Copy the folder created in your visual studio project to the following folder on your SharePoint server: ‘C:\Program Files\Common Files\Microsoft Shared\Web Server Extensions\12\TEMPLATE\FEATURES’, you can use an XCOPY command at the project debug time if you wish.

To install the feature, you will need to use the SharePoint ‘STSADM’ admin tool, run this from the command line with the following switches:

To Install:

-o installfeature -name DeletingEventHandlerFeature

To Activate:

-o activatefeature -name DeletingEventHandlerFeature -url ‘Site URL Here’

Once you have run these commands, be sure to do an IISRESET, the event handler should now be attached to lists of the type which you specified in the elements file, it will also be attached for all future lists of that type that are created.

🙂





Creating a Simple Event Handler for SharePoint – Part 1

12 08 2008

A question often asked by my users was can we prevent other users from deleting or modifying their documents uploaded to a document library, this as we all know is core SharePoint functionality but can be disabled by using event handlers.Event handlers bind/attach to document libraries or any type of SharePoint list and fire a particular piece of code when a specified event occurs. Their are many different events, such as:

ItemAdding – Occurs when an Item is being Added

ItemDeleted – Occurs once an Item has been Deleted

So you see, we can fire our code before the event happens, or after if required.
In this post, we will create a simple event handler for the ‘ItemDeleting’ event so that when a user who is not the creator of the item goes to delete the item they will be presented with an error message.
1. Create a new project in Visual Studio (2005 or 2008 up to you) and select a Class Library (C#)

2.Rename the .cs class file to something suitable and enter the following code:

public override void ItemDeleting(SPItemEventProperties properties)
{
//Declare our Variables
string currentuser;
string creator;
//Set up our SharePoint List Item
SPListItem rfq = properties.ListItem;
//Get the Display Name of the Current Logged In User
currentuser = properties.UserDisplayName.ToString();
//Get the value of the Created By Field of the current item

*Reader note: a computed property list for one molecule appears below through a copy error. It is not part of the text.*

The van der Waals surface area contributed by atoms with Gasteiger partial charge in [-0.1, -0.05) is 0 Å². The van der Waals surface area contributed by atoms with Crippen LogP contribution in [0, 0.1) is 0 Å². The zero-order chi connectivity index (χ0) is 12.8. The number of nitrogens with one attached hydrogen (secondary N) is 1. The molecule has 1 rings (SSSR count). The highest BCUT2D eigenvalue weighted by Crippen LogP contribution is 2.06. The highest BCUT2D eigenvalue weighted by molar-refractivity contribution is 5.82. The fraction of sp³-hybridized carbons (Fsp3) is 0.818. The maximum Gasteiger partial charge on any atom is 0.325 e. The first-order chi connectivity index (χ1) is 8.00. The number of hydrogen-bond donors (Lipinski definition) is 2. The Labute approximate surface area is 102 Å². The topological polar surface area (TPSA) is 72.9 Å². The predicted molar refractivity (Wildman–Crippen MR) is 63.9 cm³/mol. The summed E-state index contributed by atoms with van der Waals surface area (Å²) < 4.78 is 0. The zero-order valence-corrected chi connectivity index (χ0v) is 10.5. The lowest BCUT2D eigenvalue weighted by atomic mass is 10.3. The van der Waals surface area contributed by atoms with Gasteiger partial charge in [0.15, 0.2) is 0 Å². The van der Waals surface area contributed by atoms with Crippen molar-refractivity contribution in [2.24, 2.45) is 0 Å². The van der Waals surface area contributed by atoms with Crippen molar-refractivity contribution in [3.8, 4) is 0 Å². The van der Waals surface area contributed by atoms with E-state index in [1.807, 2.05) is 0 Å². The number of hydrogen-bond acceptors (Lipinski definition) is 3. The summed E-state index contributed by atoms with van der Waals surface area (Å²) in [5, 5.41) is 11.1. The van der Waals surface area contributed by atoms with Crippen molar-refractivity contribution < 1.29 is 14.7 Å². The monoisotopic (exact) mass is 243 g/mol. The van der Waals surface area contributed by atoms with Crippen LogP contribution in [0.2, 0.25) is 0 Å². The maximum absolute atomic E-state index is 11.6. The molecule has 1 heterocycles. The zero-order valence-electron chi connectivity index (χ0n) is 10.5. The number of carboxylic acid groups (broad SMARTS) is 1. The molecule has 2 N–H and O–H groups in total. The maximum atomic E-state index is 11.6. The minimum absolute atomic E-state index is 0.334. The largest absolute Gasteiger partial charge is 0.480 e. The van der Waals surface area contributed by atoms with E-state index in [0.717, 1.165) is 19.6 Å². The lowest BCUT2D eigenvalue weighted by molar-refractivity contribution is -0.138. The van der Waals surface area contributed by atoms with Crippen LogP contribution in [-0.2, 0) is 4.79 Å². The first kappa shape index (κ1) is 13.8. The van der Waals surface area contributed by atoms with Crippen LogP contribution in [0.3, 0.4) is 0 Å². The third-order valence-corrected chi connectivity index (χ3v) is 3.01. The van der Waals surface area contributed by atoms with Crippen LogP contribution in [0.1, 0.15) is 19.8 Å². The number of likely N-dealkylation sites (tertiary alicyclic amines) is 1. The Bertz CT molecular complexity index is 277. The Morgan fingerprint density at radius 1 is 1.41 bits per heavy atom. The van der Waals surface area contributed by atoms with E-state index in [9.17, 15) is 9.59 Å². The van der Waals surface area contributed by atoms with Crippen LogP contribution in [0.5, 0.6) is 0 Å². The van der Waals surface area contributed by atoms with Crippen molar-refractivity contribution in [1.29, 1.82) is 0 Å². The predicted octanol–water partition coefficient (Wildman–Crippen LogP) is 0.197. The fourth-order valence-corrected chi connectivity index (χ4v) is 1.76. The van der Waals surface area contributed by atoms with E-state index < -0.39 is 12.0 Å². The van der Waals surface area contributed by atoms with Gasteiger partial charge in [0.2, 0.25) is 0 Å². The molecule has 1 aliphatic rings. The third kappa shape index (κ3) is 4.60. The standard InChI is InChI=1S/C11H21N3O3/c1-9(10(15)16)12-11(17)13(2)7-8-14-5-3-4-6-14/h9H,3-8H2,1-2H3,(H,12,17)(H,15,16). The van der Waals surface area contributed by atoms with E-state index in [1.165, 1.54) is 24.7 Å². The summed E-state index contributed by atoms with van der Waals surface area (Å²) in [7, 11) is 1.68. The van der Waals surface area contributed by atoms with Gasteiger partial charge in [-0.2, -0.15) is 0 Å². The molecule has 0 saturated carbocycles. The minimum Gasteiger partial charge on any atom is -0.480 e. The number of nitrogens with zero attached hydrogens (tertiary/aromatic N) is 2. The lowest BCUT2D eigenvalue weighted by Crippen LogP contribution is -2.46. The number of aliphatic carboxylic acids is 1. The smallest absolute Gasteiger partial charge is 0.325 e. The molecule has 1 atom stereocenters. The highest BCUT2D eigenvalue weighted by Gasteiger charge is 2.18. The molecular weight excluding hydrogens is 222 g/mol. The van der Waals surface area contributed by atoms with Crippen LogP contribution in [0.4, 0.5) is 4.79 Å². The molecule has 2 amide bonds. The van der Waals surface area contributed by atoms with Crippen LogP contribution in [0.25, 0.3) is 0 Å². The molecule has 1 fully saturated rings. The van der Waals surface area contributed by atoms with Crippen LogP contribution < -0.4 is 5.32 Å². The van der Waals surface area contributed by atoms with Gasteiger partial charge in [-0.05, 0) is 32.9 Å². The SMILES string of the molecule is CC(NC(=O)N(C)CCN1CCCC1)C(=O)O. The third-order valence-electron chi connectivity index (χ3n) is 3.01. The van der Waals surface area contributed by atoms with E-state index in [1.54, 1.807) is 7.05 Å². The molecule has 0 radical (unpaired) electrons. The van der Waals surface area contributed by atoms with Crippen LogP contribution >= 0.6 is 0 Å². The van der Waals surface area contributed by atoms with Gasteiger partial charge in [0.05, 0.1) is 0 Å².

creator = rfq[“Author”].ToString();
//Convert the Author into a SharePoint user id
int userid = Convert.ToInt32(creator.Substring(0, creator.IndexOf(“;#”)));
//Get the SharePoint user which matches the ID
SPUser user = web.AllUsers.GetByID(userid);
//Set the domain login name of the author user
creatorname = user.LoginName;
//Compare the two user names to see if they match
if (creator == currentuser)
{
 //Allow deletion of the item

properties.Cancel = false;
}
else
{
//Cancel the Deletion of the item
properties.Cancel = true;
//Raise our Error Message to the user
properties.ErrorMessage = “You are not the creator of this item therefore you cannot delete it.”;
}

 

 

 

4.Next we must strongly sign the assembly, so go to project > properties within visual studio, go to the signing tab and click ‘new’, give it an appropriate name and select OK.

Your Solution Explorer should now look like the following:

5.You can now debug the solution to build the dll.6.So how do we install this into SharePoint I hear you all ask?, well stay tuned for Part 2 of this tutorial where I will show you how to use ‘features’ to install the event handler into SharePoint.




My First Post

12 08 2008

Welcome to my blog,I have created this to help share some of my experiences and knowledge of the Microsoft Office SharePoint Server (MOSS) Environment. I hope to update this blog daily with coding examples, tips, tricks and help on SharePoint administration.